99.023 Water Quality in Engine Coolant

Introduction:

Penray frequently is asked to recommend practices relative to water selection for the blending of engine coolant. ASTM publishes the following recommendation, and a discussion follows.

ASTM Water Quality Recommendation (from D-4985)

Ppm (max.) Grains per Gallon (Max)
Chlorides 40 2.5
Sulfates 100 5.8
Total Dissolved Solids 310 20
Total Hardness (calcium and magnesium) 170 10

Discussion:

Engine coolant is a mixture of antifreeze and water, usually 50% each. ASTM specs require the antifreeze be formulated so that when it is mixed with water at 50%, the freeze point is no higher than -34°F (-37°C). A great deal of work and expense goes into the formulation of quality antifreeze.

Reputable companies use high quality ethylene glycol, and purchase deionized water and chemicals that are certified low in contaminants, such as chloride, to blend the anti-corrosion properties into the finished product. Frequently, the effort seems somewhat wasted when the end user indiscriminately uses water unsuitable for engine coolant to blend with the antifreeze.

Probably the poorest choice of blending water is well water. The minerals, when introduced into engine coolant are the source of several concerns.

Calcium: combines in engine coolant to form scale on hot heat exchange surfaces. Scale is an efficient insulator, and the result is localized engine overheating that can cause component failure.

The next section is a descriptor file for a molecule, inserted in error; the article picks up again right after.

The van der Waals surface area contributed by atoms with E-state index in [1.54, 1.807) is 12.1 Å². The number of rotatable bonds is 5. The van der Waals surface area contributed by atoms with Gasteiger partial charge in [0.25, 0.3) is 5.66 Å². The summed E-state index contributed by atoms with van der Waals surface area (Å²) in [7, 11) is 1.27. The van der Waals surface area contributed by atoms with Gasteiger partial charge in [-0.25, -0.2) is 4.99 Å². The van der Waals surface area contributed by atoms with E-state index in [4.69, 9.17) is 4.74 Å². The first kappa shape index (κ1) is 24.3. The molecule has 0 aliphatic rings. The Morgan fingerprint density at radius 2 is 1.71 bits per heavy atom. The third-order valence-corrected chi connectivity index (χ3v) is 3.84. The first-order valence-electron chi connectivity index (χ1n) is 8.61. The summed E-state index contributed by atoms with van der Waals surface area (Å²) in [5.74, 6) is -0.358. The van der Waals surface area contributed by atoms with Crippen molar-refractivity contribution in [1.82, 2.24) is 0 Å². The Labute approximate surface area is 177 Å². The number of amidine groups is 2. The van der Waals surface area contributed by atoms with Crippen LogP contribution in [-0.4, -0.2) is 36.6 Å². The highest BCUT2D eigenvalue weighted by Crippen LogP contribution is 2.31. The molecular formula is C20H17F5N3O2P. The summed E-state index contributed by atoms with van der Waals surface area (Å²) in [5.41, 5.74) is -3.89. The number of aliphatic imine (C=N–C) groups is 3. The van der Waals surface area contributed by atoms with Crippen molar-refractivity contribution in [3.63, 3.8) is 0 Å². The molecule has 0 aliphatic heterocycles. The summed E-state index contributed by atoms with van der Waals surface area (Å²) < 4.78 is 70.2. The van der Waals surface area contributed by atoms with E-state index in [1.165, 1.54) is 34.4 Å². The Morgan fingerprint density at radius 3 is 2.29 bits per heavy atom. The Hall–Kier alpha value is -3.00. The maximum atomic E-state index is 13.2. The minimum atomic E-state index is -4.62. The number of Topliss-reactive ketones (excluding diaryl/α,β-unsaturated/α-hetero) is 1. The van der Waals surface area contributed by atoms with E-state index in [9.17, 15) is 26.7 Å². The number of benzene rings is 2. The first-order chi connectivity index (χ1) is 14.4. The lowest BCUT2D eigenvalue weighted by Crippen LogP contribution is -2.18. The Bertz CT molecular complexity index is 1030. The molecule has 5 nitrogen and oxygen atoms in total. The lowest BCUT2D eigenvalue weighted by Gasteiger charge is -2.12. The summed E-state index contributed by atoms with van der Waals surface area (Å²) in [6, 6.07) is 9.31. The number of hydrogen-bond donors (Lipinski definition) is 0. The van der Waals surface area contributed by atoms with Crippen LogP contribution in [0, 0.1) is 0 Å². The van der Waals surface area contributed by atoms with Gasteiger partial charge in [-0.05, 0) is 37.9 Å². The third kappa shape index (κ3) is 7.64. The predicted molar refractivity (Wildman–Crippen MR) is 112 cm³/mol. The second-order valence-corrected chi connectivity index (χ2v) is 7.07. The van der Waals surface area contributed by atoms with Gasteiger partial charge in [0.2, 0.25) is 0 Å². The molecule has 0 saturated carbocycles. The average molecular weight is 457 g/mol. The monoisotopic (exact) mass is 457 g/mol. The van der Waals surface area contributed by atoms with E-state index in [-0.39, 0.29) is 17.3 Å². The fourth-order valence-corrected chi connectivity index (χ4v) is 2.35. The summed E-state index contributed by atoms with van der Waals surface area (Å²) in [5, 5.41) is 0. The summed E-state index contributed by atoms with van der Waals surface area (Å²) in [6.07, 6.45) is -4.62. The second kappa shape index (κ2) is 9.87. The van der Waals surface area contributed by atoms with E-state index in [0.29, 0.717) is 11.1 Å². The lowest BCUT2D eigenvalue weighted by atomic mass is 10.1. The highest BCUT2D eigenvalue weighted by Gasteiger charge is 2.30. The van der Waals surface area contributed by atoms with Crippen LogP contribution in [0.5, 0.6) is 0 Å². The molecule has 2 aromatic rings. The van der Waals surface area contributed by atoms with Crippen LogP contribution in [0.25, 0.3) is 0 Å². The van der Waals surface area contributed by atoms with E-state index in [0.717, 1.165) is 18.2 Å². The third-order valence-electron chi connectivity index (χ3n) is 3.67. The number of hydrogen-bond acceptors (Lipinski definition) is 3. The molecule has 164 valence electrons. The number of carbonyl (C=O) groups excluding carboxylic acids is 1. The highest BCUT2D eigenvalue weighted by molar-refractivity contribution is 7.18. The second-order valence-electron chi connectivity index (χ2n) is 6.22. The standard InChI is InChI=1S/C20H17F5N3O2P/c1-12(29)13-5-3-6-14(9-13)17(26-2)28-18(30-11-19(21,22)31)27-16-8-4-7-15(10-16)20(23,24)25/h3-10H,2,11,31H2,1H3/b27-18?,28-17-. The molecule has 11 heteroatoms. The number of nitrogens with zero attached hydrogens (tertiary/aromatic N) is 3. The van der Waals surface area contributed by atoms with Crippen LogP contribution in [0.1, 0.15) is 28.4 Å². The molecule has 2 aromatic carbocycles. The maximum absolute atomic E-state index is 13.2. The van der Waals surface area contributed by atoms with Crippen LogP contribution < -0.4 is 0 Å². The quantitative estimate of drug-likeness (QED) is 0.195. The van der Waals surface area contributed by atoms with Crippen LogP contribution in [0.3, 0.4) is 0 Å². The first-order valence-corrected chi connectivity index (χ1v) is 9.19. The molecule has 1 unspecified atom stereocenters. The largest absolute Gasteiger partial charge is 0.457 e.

Magnesium: Magnesium also can form scale, creating localized overheating and warped engine heads. It is the second of the two components (with calcium) measured to determine the degree of “water hardness”. Water that contains calcium and magnesium is defined as “hard”; the concentration of the two chemicals combined determines the level of hardness.

Silicate: In water, silicate would be detected as the result of sand, not sodium silicate inhibitor. Sand is frequently found in cooling systems, and is associated with premature wear due to abrasion in various areas of the cooling system.

Chloride: Municipal drinking water most often is, in fact, acceptable for engine coolant. A water test can determine the quality of municipal water. Nevertheless, most municipal waters contain chlorine, resulting in the formation of chlorides in the coolant. Chlorides are aggressive to aluminum.

Oxygen: Anyone who has tried deionized water knows it tastes nasty. This is due to its lack of oxygen. Oxygen contributes tremendously to metal corrosion and depletion of inhibitors. City water is full of oxygen making it suitable for drinking and keeping pet fish. Water with low oxygen levels is preferable for coolant.

Therefore, the argument for distilled or deionized water is made on the basis that such water contains fewer reactive chemicals, resulting in optimum coolant life and performance. It is also true that Penray antifreeze chemistry is formulated with certain safeguard additives chosen to address typical city water. This is another “good – better – best” choice; relating city water, shop blending DI water, and prediluted coolant from a blending plant representing the three quality choices. No one recommends using well water for engine coolant.